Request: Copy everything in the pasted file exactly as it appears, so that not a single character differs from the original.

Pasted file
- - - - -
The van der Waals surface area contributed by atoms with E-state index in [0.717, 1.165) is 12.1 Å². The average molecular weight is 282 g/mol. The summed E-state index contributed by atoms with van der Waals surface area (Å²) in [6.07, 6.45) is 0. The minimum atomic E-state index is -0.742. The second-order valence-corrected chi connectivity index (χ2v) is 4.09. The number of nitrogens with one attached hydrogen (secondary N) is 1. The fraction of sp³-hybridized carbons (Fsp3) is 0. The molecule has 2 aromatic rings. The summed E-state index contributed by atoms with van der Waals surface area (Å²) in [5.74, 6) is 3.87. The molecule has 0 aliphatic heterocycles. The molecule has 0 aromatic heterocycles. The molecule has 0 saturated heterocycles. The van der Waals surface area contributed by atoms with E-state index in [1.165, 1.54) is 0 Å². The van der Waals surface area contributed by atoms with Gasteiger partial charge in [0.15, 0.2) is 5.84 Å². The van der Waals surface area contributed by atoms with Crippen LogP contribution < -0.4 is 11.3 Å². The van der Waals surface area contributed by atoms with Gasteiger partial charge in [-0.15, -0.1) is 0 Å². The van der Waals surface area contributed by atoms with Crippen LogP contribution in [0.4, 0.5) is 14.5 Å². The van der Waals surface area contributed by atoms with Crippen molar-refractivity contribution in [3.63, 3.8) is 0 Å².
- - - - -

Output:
The van der Waals surface area contributed by atoms with E-state index in [0.717, 1.165) is 12.1 Å². The average molecular weight is 282 g/mol. The summed E-state index contributed by atoms with van der Waals surface area (Å²) in [6.07, 6.45) is 0. The minimum atomic E-state index is -0.742. The second-order valence-corrected chi connectivity index (χ2v) is 4.09. The number of nitrogens with one attached hydrogen (secondary N) is 1. The fraction of sp³-hybridized carbons (Fsp3) is 0. The molecule has 2 aromatic rings. The summed E-state index contributed by atoms with van der Waals surface area (Å²) in [5.74, 6) is 3.87. The molecule has 0 aliphatic heterocycles. The molecule has 0 aromatic heterocycles. The molecule has 0 saturated heterocycles. The van der Waals surface area contributed by atoms with E-state index in [1.165, 1.54) is 0 Å². The van der Waals surface area contributed by atoms with Gasteiger partial charge in [0.15, 0.2) is 5.84 Å². The van der Waals surface area contributed by atoms with Crippen LogP contribution < -0.4 is 11.3 Å². The van der Waals surface area contributed by atoms with Gasteiger partial charge in [-0.15, -0.1) is 0 Å². The van der Waals surface area contributed by atoms with Crippen LogP contribution in [0.4, 0.5) is 14.5 Å². The van der Waals surface area contributed by atoms with Crippen molar-refractivity contribution in [3.63, 3.8) is 0 Å².